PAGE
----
When wearing a decorative comb, the more textured the hair and random the placement, the better. “Backcomb your section a fraction and brush over smooth so the comb has some grab and stays put,” explains Nader. Place a metal, embellished or velvet headband an inch or two back from the hairline, and coordinate the colour with your outfit and the occasion.
If you want to try a ribbon, Nader has a suggestion: “Wrap a thin, black silk ribbon around the base of a ponytail or the end of a slick braid.” (Longer ribbon lengths look deliberate and fashion forward.) Finally, Nader recommends keeping all accessories, from head-to-toe, in the same hard-metal colour “so you look expensive and not bric-a-brac”. If you haven’t worked up the courage to try microblading (it’s similar to tattooing) but still want to streamline your morning routine, eyebrow henna might be for you. Unlike traditional brow tints, henna is dye-free and plant-based, making it safe for sensitive skins and vegans. It also fades away – as opposed to growing out – so there’s no long-term commitment. After grooming your brows, a technician will coat them with the henna solution and leave it on for a few minutes. Brows are then wiped clean, and that’s it. The entire treatment takes under 30 minutes. Keep in mind that your arches will initially look darker than usual (which can be startling), and you will need to avoid contact with water or cleansing on the day of the service. But after a couple of days, expect natural-looking brows that require little-to-zero maintenance for up to four weeks.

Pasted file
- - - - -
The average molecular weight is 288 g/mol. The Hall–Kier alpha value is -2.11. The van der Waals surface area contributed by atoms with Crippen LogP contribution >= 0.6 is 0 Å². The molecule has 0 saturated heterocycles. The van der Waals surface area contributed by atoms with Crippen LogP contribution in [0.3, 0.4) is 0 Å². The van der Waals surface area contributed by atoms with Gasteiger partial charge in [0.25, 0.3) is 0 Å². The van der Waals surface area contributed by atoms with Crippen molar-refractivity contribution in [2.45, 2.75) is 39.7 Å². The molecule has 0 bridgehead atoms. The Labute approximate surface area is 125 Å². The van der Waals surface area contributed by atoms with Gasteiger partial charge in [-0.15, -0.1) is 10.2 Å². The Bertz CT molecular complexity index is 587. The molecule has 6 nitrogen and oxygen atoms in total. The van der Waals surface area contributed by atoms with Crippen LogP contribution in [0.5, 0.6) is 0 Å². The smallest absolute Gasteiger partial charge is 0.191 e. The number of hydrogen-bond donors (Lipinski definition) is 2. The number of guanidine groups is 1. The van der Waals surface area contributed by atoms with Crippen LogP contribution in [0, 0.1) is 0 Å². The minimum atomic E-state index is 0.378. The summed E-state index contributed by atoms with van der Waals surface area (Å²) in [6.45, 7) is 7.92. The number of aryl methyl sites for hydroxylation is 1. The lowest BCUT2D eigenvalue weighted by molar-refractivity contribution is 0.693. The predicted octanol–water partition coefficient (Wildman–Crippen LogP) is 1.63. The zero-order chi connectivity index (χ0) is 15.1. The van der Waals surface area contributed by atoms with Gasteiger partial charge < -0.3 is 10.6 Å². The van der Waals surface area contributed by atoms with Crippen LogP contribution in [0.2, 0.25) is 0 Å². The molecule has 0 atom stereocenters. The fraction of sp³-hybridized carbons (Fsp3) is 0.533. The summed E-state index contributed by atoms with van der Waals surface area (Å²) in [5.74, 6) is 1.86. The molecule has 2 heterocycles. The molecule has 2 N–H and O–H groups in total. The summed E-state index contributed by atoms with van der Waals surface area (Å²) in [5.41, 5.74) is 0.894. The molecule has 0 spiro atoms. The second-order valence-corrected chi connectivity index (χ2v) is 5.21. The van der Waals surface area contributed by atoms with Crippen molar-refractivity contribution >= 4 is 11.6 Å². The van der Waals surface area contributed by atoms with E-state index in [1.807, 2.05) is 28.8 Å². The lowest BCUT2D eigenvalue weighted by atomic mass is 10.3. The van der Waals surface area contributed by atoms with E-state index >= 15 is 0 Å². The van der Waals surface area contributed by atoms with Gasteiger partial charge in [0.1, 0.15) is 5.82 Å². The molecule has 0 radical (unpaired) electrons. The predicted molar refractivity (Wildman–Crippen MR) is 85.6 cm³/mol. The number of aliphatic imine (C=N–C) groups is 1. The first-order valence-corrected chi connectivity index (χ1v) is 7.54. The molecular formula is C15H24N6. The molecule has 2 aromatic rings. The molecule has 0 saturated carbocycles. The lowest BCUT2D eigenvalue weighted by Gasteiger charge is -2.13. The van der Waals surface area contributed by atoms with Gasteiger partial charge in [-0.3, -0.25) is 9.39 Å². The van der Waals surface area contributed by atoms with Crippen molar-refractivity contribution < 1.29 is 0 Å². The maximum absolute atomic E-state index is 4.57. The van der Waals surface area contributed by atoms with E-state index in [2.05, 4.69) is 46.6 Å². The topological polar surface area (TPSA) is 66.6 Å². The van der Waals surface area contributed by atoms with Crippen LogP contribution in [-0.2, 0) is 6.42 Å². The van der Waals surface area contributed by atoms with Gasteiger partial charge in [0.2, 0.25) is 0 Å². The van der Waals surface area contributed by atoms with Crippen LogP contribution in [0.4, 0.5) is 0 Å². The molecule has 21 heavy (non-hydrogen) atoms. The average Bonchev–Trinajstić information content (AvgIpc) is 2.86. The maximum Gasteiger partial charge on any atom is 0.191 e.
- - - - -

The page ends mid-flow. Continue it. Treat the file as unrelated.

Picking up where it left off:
GREY GOOSE RIVIERA INSTALLATIONS
THE EMERSON, SOUTH YARRA Come for the panoramic city views from the Grey Goose Riviera Rooftop at this ultra-chic Melbourne bar, stay for the good times accompanied by a bubbly and citrusy Grey Goose Le Grand Fizz.
MRS SIPPY, DOUBLE BAY Experience the glamour of the Sydney summer with a Euro twist when Grey Goose takes over the breezy Mrs Sippy courtyard with its Riviera-themed garden bar. Enjoy cool cocktails and great music.
REGATTA, ROSE BAY Overlooking Sydney Harbour from its stylish jetty bar, this is the quintessential Eastern Suburbs spot to relax and enjoy the perfect summer spritz – one of four Grey Goose Le Grand Fizz variations.
PEPE’S ON THE BEACH, NORTH WOLLONGONG This beachside bar will see its oversized deck and private cabanas transformed, Grey Goose Riviera style. Watch the sun sink into the sea with the drink of the summer.
The eighth boutique in the Art Series Hotels group has opened in the cultural melting pot of Box Hill. Just as their popular Melbourne hotspots The Blackman, The Olsen, The Cullen and The Larwill pay homage to a namesake contemporary artist, The Chen takes its design cues from Chinese/ Australian painter Zhong Chen. This buzzing hotel only marked its first anniversary a few months ago, but already QT Melbourne is upping the ante on the food front. They’ve just appointed Andrew Harmer, one of the city’s hottest culinary stars (having worked at Vue De Monde and The Point in Albert Park) as their new executive chef. Guests wanting the convenience and proximity of Crown Metropol, Promenade or Towers can now book directly and save 15 per cent off the best daily rate. The online offer, Crown Direct, has other perks too, like drink cards on arrival, in-room amenities and sneak peeks at sales; crownhotels.com.au/crowndirect.